US Pharm. 2015;40(4):HS-24.

A Yale University–led team has identified a promising new combination immunotherapy to enhance the body’s ability to fight chronic viral infections and possibly cancer. Their study was published on March 23 in Nature Medicine.

Viruses that cause chronic infection, such as HIV and hepatitis B and C, persist in the body despite attack from T cells. Over time, T cells weaken to the point of “T-cell exhaustion.” To circumvent this process, the research team—led by Susan Kaech, associate professor of immunobiology at Yale School of Medicine—scrutinized two pathways.

The first pathway is triggered by prostaglandin E2 (PGE2), a lipid known to suppress the immune system’s response to tumors. The research team studied mice with viral infections and observed that PGE2 levels rose during chronic infection. The increased PGE2 reduced both the number of T cells and their antiviral functions. It was then determined that T-cell function increased when both PGE2 and the second pathway, PD-1, an inhibitor of T cells, were blocked.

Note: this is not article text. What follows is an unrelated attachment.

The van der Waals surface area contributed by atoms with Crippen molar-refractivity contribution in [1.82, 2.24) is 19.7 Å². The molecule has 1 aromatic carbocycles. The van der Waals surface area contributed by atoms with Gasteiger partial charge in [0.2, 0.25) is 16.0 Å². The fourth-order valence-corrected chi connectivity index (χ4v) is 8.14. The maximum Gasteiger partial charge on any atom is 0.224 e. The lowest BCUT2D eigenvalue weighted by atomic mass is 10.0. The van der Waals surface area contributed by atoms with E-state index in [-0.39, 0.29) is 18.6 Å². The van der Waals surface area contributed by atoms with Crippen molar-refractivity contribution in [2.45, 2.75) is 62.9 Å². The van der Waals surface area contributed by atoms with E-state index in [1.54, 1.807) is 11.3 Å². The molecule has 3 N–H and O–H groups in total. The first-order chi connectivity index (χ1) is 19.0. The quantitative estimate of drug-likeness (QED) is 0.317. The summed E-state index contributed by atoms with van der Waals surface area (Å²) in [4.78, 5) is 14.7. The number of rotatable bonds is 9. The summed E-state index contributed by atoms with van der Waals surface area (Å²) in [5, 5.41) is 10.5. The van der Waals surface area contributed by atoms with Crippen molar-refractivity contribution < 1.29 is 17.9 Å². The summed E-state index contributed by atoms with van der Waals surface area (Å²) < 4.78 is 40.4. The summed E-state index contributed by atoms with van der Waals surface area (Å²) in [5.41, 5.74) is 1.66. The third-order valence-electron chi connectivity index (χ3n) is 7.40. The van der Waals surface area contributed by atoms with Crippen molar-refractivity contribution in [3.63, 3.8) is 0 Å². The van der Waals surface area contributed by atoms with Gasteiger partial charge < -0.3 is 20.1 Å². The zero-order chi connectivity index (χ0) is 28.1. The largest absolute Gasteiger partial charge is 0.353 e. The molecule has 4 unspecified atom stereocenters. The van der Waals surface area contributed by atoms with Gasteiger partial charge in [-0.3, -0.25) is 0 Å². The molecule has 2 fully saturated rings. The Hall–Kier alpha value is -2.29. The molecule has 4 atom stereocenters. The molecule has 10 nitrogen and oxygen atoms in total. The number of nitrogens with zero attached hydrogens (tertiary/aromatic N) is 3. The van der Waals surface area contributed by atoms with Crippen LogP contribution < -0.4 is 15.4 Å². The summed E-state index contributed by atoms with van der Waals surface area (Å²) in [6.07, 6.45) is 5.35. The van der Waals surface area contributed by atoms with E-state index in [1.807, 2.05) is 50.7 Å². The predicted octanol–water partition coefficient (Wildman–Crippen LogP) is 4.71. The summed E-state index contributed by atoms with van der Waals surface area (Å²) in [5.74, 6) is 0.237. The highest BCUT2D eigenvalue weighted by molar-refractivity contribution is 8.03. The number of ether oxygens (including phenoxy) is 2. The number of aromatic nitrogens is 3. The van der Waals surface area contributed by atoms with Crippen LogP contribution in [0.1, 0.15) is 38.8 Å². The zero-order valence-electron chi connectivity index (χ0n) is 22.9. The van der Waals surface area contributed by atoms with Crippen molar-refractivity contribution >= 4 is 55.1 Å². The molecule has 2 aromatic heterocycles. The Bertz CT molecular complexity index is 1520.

The researchers found they could achieve the same boost to T cells by administering celecoxib (Celebrex), a nonsteroidal anti-inflammatory drug commonly used to manage pain. One important implication of the study, therefore, is the potential use of NSAIDs as adjunct therapy to treat patients with chronic infections and cancer.